Improving results, but big variations
academies are improving exam results more quickly than similar schools and national averages, a government-backed report has found.
The independent state schools are beginning to attract brighter pupils and are offering a wider range of vocational courses, the annual review by PricewaterhouseCoopers (PwC) said. However, there are significant differences in performance between schools.
There are also concerns about poor behaviour and attendance, with a small number of schools continuing to have high levels of permanent exclusions, the report said.
The findings come in the same week that the TUC called for the expansion of the academies programme to be stopped.
By September, there will be more than 80 academies open in 50 local authorities, with plans to open a total of 400 across England.
The TUC urged the government to hold an independent review of all school improvement initiatives, such as Excellence in Cities and London Challenge.
This would allow a better understanding of the merits of academies, it said. It also wanted the schools to be put under local authority control as a way of making them more accountable. The PwC report found better overall performance in tests by 14 and 16-year-olds, but big variations between schools.
Results in key stage 3 tests for academies that opened in 2003 have increased by an average of 21 percentage points. However, in one school results were down by 9 points between 2003 and 2006. In another, science tests were up by 55 points. The number of pupils getting five good GCSEs in the same academies was up by 13 percentage points, compared to six nationally.
The rapid improvement in results in some academies is because of greater use of vocational courses and GNVQs and the differences in attainment can also be partly explained by the admissions arrangements of the schools. Many are opting for a fair banding system to attract a wider ability range, the report said. As school performance improves, more middle-class parents are prepared to choose them.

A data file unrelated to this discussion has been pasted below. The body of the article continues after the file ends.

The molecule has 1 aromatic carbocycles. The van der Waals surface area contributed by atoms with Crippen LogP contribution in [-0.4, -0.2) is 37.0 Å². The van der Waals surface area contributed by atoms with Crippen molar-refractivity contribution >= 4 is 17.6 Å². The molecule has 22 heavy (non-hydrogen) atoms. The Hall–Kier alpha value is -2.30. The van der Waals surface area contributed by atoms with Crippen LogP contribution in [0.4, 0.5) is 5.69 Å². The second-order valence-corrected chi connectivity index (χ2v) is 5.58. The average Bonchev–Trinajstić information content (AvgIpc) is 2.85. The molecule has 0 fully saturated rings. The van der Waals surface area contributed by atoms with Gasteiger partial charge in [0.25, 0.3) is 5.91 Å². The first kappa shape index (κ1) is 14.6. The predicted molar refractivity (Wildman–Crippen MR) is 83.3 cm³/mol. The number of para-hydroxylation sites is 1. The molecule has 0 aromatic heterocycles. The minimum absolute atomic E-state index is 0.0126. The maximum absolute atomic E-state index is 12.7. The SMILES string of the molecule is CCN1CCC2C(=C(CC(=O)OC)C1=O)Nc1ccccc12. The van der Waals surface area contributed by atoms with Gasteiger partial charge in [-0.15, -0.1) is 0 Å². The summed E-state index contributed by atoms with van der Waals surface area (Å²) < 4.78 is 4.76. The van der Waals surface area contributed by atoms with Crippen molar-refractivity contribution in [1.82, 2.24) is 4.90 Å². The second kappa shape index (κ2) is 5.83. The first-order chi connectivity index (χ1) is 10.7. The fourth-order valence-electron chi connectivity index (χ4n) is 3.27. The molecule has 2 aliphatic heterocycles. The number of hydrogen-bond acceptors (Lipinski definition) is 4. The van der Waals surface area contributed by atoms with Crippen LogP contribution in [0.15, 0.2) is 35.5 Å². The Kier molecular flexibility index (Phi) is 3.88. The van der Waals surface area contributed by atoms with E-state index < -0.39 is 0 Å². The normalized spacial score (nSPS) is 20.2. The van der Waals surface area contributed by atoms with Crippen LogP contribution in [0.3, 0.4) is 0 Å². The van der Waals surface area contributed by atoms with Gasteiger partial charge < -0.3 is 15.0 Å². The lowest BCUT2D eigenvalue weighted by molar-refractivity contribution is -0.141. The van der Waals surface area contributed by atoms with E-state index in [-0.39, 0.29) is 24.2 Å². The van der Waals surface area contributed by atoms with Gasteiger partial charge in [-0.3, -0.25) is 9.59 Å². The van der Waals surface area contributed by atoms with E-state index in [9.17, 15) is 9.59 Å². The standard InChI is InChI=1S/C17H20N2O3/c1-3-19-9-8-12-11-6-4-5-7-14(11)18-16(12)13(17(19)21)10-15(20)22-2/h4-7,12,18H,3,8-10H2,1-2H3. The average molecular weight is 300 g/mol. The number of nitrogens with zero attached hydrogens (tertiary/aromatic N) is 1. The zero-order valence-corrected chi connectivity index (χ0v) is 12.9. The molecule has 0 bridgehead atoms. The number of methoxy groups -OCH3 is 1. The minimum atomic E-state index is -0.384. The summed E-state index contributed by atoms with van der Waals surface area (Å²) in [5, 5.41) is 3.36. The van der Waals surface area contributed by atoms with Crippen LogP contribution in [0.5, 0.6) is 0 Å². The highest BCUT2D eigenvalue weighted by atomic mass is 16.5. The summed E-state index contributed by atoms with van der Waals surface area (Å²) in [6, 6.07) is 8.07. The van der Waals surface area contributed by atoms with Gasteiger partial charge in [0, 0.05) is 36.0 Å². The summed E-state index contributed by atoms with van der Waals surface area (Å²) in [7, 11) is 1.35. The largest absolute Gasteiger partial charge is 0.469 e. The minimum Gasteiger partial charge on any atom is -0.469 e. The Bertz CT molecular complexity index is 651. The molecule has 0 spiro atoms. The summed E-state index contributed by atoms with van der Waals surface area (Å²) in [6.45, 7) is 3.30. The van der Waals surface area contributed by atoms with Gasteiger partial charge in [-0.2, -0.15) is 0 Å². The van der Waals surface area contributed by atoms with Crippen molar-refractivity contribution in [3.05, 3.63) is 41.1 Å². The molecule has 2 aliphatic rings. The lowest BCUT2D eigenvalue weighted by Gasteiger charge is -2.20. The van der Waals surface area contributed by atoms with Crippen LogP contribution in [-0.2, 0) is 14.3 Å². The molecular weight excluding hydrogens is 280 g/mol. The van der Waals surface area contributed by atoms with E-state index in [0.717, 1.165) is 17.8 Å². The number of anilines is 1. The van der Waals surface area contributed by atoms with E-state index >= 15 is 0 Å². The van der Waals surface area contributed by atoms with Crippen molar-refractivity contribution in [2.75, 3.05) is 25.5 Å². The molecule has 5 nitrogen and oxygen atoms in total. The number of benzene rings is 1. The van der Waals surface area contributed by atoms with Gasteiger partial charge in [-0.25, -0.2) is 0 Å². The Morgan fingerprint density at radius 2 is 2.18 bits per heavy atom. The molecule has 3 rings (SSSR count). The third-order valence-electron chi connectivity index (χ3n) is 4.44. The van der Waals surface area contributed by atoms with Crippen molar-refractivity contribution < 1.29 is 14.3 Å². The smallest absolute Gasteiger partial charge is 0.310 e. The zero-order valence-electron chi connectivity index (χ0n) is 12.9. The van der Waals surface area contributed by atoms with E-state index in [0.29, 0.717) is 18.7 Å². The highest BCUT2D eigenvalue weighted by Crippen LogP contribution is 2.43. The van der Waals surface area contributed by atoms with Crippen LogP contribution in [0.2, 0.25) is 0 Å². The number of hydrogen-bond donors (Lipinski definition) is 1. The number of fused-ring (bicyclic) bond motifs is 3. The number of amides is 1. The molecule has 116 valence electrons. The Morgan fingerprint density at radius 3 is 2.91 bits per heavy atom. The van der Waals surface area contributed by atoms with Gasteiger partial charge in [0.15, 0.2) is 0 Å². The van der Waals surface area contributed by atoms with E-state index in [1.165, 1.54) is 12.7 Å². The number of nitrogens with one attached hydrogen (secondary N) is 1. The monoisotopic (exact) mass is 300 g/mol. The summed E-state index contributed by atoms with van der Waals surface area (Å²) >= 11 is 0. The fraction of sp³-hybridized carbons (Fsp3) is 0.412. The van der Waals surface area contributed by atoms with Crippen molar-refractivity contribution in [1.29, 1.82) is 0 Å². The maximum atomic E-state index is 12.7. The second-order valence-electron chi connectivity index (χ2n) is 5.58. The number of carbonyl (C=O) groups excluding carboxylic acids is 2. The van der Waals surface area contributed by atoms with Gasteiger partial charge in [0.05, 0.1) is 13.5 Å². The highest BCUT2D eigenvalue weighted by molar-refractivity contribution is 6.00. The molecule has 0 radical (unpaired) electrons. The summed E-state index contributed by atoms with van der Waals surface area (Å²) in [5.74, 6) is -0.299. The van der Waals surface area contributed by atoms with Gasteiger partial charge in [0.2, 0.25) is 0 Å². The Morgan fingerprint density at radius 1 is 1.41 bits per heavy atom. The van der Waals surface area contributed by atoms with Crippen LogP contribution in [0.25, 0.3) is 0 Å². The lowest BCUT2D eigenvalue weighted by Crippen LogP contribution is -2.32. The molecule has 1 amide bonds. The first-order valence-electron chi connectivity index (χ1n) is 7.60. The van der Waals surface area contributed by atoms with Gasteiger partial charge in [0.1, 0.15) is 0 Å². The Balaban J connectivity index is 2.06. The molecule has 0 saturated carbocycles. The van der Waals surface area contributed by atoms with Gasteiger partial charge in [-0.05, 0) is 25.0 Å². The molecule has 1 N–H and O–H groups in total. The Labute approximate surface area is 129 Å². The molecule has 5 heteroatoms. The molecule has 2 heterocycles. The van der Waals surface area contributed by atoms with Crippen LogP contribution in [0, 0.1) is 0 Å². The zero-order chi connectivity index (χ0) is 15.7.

The Department for Children, Schools and Families was encouraged to take a close look at academies using fair banding. "This is to ensure that there are no overt or covert barriers preventing the most disadvantaged pupils from accessing academies," the report said.
The average ability of pupils when they start at academies is still lower than in similar schools, but it is increasing.
The TUC said that Gordon Brown becoming Prime Minister provided a "perfect opportunity" to take stock of the impact of academies on standards. It also called for full union recognition rights for teachers at all academies.
Gordon Brown, Prime Minister, has signalled a change in the academies programme, encouraging greater sponsorship from public sector organisations. To get universities involved, he has waived the need for them to provide pound;2 million in sponsorship. New academies will have to follow the national curriculum in core subjects, which existing academies are free from.
At Capital City academy in Willesden, north London, an average of 25 per cent of pupils have gained five GCSE grades A to C since becoming an academy in 2003. This is more than double the 12 per cent it was achieving before.
Philip O'Hear, headteacher, said the independence of being an academy was a key reason for its improvement. "The fact that no one else is responsible for how we do concentrates the mind and means we feel a great deal of moral pressure to perform," he said.
"Expanding the programme rapidly carries a risk of diluting the impact. Only time will tell if having 400 academies will work. But not to risk it seems morally reprehensible to me."